Fresno schools Superintendent Larry Powell has been getting the hero treatment in the national media for his reportedly selfless decision to give up his annual salary/benefits of $290,000 a year and instead take $31,000 in salary only. He’s doing it for the kids, he said, to save the district significant funds in these tough economic times, but there’s far less here than meets the eye.
The ABC News headline proclaimed: “California School Superintendent Takes $800,000 Pay Cut Over Next Three Years.” I hate to come across as a curmudgeon who questions the rare good-news story, but Powell isn’t giving up much. Despite widespread media reports, he’s certainly not taking an $800,000 pay cut over three years, but rather is shifting which taxpayer-backed pool of resources from where he is receiving his $200,000-plus income. This will save the district money at the expense of the teachers’ pension fund.
This isn’t Powell’s fault as much as the media’s, but this story needs to be put into perspective. Powell is just another government employee who has figured out a way to play the absurd pension rules to achieve what he wants.
In this case, Powell wants something good —- more funds for the school programs he cares about, while still receiving a handsome retirement and pay package. His intentions are better than most, but he isn’t a hero. The story should focus our attention on the absurdities of the government pension system.
All that has happened: a) Powell decided to take his salary from the retirement system rather than the school system; b) Powell chose not to game the rules to grab every penny that he could have grabbed under the system. As the Fresno Bee reported, “By retiring now, Powell said, he can avoid risking part of his pension if the state reforms the system.”
Powell doesn’t think such reforms are likely, but one of his rationales involved hedging his bets on the inevitable pension reform.
Perhaps it’s so rare to see a government employee —- or anyone, for that matter —- give up anything that this explains why this has become a national story. Most of the news regarding pensions these days is focused on tales of greed.
Powell, in the ABC story, made references to the unconscionable greed in the city of Bell, where officials ran up their pay and benefit levels: “I was particularly disappointed in what happened in Bell because I also happen to be a Baptist minister, and ethics and treating people well is important to me and I wanted to make a sort of a statement. … There are some of us out there that will do things differently than others did.”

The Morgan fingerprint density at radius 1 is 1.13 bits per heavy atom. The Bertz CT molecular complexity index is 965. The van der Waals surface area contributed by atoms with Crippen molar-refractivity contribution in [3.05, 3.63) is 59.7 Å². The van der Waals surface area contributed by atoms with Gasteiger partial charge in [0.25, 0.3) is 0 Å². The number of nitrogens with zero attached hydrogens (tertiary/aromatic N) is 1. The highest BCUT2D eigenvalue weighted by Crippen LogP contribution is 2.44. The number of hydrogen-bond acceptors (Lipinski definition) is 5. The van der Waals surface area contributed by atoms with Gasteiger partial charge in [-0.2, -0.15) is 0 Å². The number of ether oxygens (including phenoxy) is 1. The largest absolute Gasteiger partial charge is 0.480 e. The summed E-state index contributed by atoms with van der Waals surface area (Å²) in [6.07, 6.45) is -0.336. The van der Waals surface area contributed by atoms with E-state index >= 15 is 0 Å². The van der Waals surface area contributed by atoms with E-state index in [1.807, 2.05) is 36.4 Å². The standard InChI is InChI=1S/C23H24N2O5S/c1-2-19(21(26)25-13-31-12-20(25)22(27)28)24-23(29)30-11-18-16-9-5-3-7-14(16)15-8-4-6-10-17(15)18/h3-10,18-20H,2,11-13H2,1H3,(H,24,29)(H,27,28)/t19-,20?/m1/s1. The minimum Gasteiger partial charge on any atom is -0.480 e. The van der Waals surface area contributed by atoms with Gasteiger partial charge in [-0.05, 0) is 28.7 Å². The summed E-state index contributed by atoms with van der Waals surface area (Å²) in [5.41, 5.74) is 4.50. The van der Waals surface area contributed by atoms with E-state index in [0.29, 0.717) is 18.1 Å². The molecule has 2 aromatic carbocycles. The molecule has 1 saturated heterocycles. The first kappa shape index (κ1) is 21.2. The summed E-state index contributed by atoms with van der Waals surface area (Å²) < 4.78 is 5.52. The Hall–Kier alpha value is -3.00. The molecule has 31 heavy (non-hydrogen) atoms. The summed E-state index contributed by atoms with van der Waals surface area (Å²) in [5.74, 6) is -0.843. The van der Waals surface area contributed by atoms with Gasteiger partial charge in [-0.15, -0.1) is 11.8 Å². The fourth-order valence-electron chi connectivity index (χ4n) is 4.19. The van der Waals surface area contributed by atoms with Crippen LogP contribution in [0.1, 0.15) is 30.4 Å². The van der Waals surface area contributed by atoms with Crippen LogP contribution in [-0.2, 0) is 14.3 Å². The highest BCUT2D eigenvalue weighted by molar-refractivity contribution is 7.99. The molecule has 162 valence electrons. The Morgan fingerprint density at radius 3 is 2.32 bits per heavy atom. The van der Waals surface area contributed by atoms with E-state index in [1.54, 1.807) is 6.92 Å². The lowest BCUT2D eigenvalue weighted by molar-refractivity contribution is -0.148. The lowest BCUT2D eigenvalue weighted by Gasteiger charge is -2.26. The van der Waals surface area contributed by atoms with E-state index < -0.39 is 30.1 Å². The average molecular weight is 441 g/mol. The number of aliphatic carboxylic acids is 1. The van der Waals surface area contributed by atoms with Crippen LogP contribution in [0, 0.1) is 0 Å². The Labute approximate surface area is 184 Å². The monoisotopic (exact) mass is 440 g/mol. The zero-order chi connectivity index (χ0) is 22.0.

Powell hasn’t shared all his financial details, but we know a few things.
First, he earns almost $290,000 a year including benefits. He will take only $31,000 a year and then contribute that to charity. Second, he will now take his retirement. His retirement income will be based on his last highest year, plus he could take advantage of various pension-enhancing gimmicks. His retirement pay will be somewhere close to his salary, and he no doubt gets a tax advantage in giving away the $31,000.
Third, he will be giving up his health care plan —- but he will still get health benefits from the system. His wife is retired from the school district, where she, too, is looking at a large pension, complete with cost-of-living adjustments. Under the deal, he doesn’t have to pay Medicare or his 8 percent retirement contribution. He still loses some money, though.
Basically, we’re looking at a couple with multimillionaire pensions (if you calculate their values over their lifetimes) and the best-possible benefits. They are school administrators, not entrepreneurs or risk-takers. They are part of a government-run school system that has been providing dismal educational results. Yet they —- and the myriad assistant superintendents and other bureaucrats —-are entitled to pension packages worth many times what average Americans receive.
The public can’t afford this generosity. And, while people who know him say that Powell is a wonderful man, it’s a bit hard to take as he basks in the media glow. I’m sure Powell did this for the right reasons, but the media got carried away and he didn’t seem to discourage the attention.
This story proves that the retirement systems are too generous. Powell wants to keep working. He no doubt likes his job and it sounds like he is good at it. But the retirement system pays him to retire before he would otherwise choose to do so. So he is “saving” the school money by shifting the bulk of his salary to the retirement system, which is awash in unfunded pension liabilities. That means he is spreading his costs from one set of taxpayers to another set.
“Instead of simply delaying retirement to help a fund (California State Teachers’ Retirement System, or CalSTRS) avoid insolvency, he’s drawing a pension and continuing to work,” said Marcia Fritz, president of the California Foundation for Fiscal Responsibility, which advocates pension reform. “He’s continuing to work in a job he loves. And his wife gets a six-figure pension, too. Something’s really wrong when taxpayers pay more for folks to retire and they are considered national heroes if they continue to work!”
Keep in mind that the public-education retirement deals are far less generous than those received in many other government professions, especially public safety. This offers a hint at why the state is facing large pension debts and why governments are being forced to cut back on services.
Real reform will come when the public schools are subjected to competitive pressures. Show me the superintendent who successfully champions system-wide pension reform and school choice, and then we can talk about heroes.